# Tag Archives: JCM_math545_HW4_S17

## Discovering the Bessel Process

Let $$W_t=(W^{(1)}_t,\dots,W^{(n)}_t)$$ be an $$n$$-dimensional Brownian motion with $$W^{(i)}_t$$ standard independent 1-dim brownian motions and $$n \geq 2$$.

Let
$X_t = \|W_t\| = \Big(\sum_{i=1}^n (W^{(i)}_t)^2\Big)^{\frac12}$
be the norm of  the brownian motions. Even though the absolute value is not differentiable at zero we can still apply Itos formula since Brownian motion never visits the origin if the dimension is greater than zeros.

1. Use Ito’s formula to show that $$X_t$$ satisfies the Ito process
$dX_t = \frac{n-1}{2 X_t} dt + \sum_{i=1}^n \frac{W^{(i)}_t }{X_t} dW^{(i)}_t$
2. Using the Levy-Doob Theorem show that
$Z_t =\sum_{i=1}^n \int_0^t \frac{W^{(i)}_t }{X_t} dW^{(i)}_t$
is a standard Brownian Motion.
3. In light of the above discussion argue that $$X_t$$ and $$Y_t$$ have the same distribution if   $$Y_t$$ is defined by
$dY_t = \frac{n-1}{2 Y_t} dt + dB_t$
where $$B_t$$ is a standard Brownian Motion.

Take a moment to reflect on what has been shown. $$W_t$$ is a $$\mathbf R^n$$ dimensional Markov Process. However, there is no guarantee that the  one dimensional process $$X_t$$ will again be a Markov process, much less a diffusion. The above calculation shows that the distribution of  $$X_{t+h}$$ is determined completely by $$X_t$$ . In particular, it solves a one dimensional SDE. We were sure that $$X_t$$ would be an Ito process but we had no guarantee that it could be written as a single closed SDE. (Namely that the coefficients would be only functions of $$X_t$$ and not of the details of the $$W^{(i)}_t$$’s.

## Ito Variation of Constants

For  functions $$f(x)$$ and$$g(x)$$ and constant $$\beta>0$$,  define $$X_t$$ as the solution to the following SDE
$dX_t = – \beta X_t dt + h(X_t)dt + g(X_t) dW_t$

where $$W_t$$ is a standard Brownian Motion.

1.  Show that $$X_t$$ can be written as
$X_t = e^{-\beta t} X_0 + \int_0^{t} e^{-\beta (t-s)} h(X_s) ds + \int_0^{t} e^{-\beta (t-s)} g(X_s) dW_s$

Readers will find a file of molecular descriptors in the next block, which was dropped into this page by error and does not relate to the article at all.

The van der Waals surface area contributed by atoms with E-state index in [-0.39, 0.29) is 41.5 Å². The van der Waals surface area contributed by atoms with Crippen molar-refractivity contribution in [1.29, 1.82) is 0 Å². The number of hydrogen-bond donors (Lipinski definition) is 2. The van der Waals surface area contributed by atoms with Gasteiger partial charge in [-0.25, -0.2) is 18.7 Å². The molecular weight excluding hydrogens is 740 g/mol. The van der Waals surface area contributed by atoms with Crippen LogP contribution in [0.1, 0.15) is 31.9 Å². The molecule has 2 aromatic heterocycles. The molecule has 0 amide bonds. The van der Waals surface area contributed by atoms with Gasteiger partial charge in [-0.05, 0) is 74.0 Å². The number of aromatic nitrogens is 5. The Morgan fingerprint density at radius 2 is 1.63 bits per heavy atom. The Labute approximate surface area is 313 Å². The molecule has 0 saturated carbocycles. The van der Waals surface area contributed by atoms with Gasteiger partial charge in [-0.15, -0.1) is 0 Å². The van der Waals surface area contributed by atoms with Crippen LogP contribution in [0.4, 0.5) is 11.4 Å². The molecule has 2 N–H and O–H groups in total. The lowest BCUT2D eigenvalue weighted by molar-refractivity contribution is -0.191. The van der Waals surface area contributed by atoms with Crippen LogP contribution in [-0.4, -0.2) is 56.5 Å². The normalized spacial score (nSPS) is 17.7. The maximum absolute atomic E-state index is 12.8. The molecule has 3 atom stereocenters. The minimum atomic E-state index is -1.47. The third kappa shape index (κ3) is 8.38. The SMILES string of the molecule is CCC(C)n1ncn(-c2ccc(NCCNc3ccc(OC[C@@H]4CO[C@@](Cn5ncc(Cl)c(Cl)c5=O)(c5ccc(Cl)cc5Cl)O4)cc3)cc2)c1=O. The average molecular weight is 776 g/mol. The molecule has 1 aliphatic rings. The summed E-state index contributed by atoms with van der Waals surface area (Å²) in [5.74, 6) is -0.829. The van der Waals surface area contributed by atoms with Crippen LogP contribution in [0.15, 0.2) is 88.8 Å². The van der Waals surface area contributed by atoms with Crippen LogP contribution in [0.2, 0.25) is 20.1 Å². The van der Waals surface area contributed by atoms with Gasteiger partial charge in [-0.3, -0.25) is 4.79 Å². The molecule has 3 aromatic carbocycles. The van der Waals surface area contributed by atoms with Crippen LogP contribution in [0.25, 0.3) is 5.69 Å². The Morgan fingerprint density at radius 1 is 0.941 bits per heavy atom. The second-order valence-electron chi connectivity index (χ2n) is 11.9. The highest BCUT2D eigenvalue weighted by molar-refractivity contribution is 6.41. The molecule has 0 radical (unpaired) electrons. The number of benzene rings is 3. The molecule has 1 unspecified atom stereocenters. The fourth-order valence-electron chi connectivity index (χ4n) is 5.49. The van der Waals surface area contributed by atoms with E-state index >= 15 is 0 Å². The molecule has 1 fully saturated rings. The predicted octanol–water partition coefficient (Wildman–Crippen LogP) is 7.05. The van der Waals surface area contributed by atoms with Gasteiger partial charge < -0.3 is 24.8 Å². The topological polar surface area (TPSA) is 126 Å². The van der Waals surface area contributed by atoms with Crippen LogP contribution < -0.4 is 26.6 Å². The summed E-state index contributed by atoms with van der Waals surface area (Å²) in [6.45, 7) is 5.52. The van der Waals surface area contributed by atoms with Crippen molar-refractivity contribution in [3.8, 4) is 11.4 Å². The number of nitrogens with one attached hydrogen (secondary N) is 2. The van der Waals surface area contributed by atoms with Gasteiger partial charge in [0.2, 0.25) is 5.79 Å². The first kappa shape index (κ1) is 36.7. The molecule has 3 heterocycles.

See exercise:  Ornstein–Uhlenbeck process for guidance.
2. Assuming that $$|h(x)| < K$$  and $$|g(x)|<K$$, show that  there exists a constant $$C(X_0)$$ so that
$\mathbf E [|X_t|] < C(X_0)$
for all $$t >0$$. It might be convenient the remember the Cauchy–Schwarz inequality.
3. * Assuming that $$|h(x)| < K$$  and $$|g(x)|<K$$, show that  for any integer $$p >0$$ there exists a constant $$C(p,X_0)$$ so that
$\mathbf E [|X_t|^{2p}] < C(p,X_0)$
for all $$t >0$$. See exercise: Ito Moments for guidance.

## Solving a class of SDEs

Let us try a systematic procedure for solving SDEs which works for a class of SDEs. Let
\begin{align*}
X(t)=a(t)\left[ x_0 + \int_0^t b(s) dB(s) \right] +c(t) \ .
\end{align*}
Assuming $$a$$, $$b$$, and $$c$$ are differentiable, use Ito’s formula to find the equation for $$dX(t)$$ of the form
\begin{align*}
dX(t)=[ F(t) X(t) + H(t)] dt + G(t)dB(t)
\end{align*}
were $$F(t)$$, $$G(t)$$, and $$H(t)$$ are some functions of time depending on $$a,b$$ and maybe their derivatives. Solve the following equations by matching the coefficients. Let $$\alpha$$, $$\gamma$$ and $$\beta$$ be fixed numbers.

Notice that
\begin{align*}
X(t)=a(t)\left[ x_0 + \int_0^t b(s) dB(s) \right] +c(t)=F(t,Y(t)) \ .
\end{align*}
where $$dY(t)=b(t) dB(t)$$. Then you can apply Ito’s formula to this definition to find $$dX(t)$$.

1. First consider
$dX_t = (-\alpha X_t + \gamma) dt + \beta dB_t$
with $$X_0 =x_0$$
. Solve this for $$t \geq 0$$
2. Now consider
$dY(t)=\frac{\beta-Y(t)}{1-t} dt + dB(t) ~,~~ 0\leq t < 1 ~,~~Y(0)=\alpha.$
Solve this for $$t\in[0,1]$$.
3. \begin{align*}
dX_t = -2 \frac{X_t}{1-t} dt + \sqrt{2 t(1-t)} dB_t ~,~~X(0)=\alpha
\end{align*}
Solve this for $$t\in[0,1]$$.

## Around the Circle

Consider the equation
\begin{align}
dX_t &= -Y_t dB_t – \frac12 X_t dt\\
dY_t &= X_t dB_t – \frac12 Y_t dt
\end{align}
Let $$(X_0,Y_0)=(x,y)$$ with $$x^2+y^2=1$$. Show that $$X_t^2 + Y_t^2 =1$$ for all $$t$$ and hence the SDE lives on the unit circle. Does this make intuitive sense ?

## Correlated SDEs

Let $$B_t$$ and $$W_t$$ be standard Brownian motions which are
independent. Consider
\begin{align*}
dX_t&= (-X_t +1)dt + \rho dB_t + \sqrt{1-\rho^2} dW_t\\
dY_t&= -Y_t dt + dB_t \ .
\end{align*}
Find the covariance of $$\text{Cov}(X_t,Y_t)=\mathbf{E} (X_t Y_t) – \mathbf{E} (X_t) \mathbf{E}( Y_t)$$.